Spider Web Ribbon

The Wrapping Tube Cable product line from AFL incorporates the company’s Spider Web Ribbon technology, which the company introduced approximately five years ago. The company explains, “Spider Web Ribbon (SWR) is a bonded fiber design that allows for highly efficient ribbonizing applications or for individual fiber breakouts in preterminated optical assemblies. SWR provides the technology for a completely new generation of innovative cable designs. It consists of 12 fibers that are connected to each other by an intermittent UV-curable resin bond. The intermittent nature of the bond allows the ribbon to be bunched and collapsed similar to a bundle of loose fibers. It further lets the ribbon act as either a traditional ribbon for mass fusion splicing or be broken out into individual fibers for single fusion splicing. This feature of a collapsible ribbon allows for significant high-density fiber packages in outside plant and indoor-listed fiber-optic cable design. This means more fiber in smaller diameters that allows for significant cable diameter and weight reductions, which drive lower cost for installation and better utilization ofpathways.”

AFL dubbed its Wrapping Tube Cable “the first non-ribbon ribbon cable” when it introduced the product line. “Wrapping Tube Cable with SWR is an ultra-high-density outside plant cable designed specifically for fiber-to-the-home or access markets,” itsaid.

In a paper delivered at the International Wire and Cable Symposium in 2015, AFL application engineer Patrick Dobbins and cable engineering development manager Brett Villiger provided real-life scenarios in which the WTC cable design showed efficiency gains in installation projects. “In comparing the installation rate of WTC fiber-optic cable, the impact of smaller diameters and lighter weight helped in increasing the installation efficiency in both aerial cable installations and underground installations. Each location is unique and has many variables that can impact installation speed. … What was generally noted was that the impact was greatest on underground networks. Savings in time and cost for underground networks were noted in: reduced setup time due to significant weight reduction, decreasing cable transport cost, cable drum positioning and cable management time; quicker conduit proving time due to smaller rodding mandrel; quicker installation time due to less weight over existing cables, reducingfriction.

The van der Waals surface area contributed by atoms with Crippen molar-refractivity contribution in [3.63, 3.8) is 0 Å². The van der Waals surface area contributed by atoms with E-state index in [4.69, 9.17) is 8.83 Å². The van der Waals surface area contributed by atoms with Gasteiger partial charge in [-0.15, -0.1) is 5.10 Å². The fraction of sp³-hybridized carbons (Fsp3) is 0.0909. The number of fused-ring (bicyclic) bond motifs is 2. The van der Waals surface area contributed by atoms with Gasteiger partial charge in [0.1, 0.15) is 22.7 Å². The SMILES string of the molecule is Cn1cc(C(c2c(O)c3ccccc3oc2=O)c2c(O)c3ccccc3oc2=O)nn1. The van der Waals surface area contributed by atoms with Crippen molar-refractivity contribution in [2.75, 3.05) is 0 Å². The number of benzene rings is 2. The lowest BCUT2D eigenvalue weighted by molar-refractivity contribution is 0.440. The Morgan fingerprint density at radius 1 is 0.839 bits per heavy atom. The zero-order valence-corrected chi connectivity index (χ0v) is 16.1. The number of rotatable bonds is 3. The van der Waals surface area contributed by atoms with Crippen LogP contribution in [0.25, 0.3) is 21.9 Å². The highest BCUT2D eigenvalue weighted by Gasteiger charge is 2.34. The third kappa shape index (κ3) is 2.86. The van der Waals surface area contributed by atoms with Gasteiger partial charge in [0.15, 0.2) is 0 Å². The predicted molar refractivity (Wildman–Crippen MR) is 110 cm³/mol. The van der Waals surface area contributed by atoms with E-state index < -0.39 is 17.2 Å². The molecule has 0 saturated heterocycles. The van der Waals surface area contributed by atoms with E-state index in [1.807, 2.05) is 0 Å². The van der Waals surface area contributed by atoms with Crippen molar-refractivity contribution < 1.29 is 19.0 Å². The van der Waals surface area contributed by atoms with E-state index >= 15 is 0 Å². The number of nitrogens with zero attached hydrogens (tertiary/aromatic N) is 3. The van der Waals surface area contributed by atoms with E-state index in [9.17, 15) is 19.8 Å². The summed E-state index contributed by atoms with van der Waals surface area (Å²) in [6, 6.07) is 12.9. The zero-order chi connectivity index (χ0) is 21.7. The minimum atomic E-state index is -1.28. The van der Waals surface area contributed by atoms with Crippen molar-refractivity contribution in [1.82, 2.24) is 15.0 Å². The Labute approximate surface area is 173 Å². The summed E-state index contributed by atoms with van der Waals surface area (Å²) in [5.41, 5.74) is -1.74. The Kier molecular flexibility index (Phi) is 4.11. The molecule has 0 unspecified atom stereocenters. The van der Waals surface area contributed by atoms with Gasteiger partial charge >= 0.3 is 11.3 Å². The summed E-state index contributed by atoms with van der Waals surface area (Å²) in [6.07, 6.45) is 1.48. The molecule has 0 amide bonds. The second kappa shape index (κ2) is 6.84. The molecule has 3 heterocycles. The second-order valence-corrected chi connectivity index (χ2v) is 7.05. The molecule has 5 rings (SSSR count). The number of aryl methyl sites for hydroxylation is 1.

“The time saving on the underground projects that were measured with traditional loose tube and ribbon designs meant the installation crews could typically average 671 meters (2,202 feet) of cable per day. With the WTC cable design, the installation crew was able to average 745 meters (2,444 feet) per day on similar terrain and congestion. This is an 11 percent productivity increase for underground construction using the WTC fiber-opticcable.”

The authors also noted a 4.6-percent average productivity increase for aerialconstruction.

The cable types discussed in this article each use specific approaches to increasing fiber density. Although the resulting effects may be similar—i.e. ribbons that can be readily manipulated and terminated in the field—the manufacturing process for each cable differs, as do resulting handling and installation requirements for these cables. We at Cabling Installation & Maintenance encourage installers and users of these products—and all products in the cabling installation trade—to take advantage of the professional support and technical resources available to you from your supplier partners.

About the Author

Patrick McLaughlin | Chief Editor

Patrick McLaughlin, chief editor of Cabling Installation & Maintenance, has covered the cabling industry for more than 20 years. He has authored hundreds of articles on technical and business topics related to the specification, design, installation, and management of information communications technology systems. McLaughlin has presented at live in-person and online events, and he has spearheaded's webcast seminar programs for 15 years.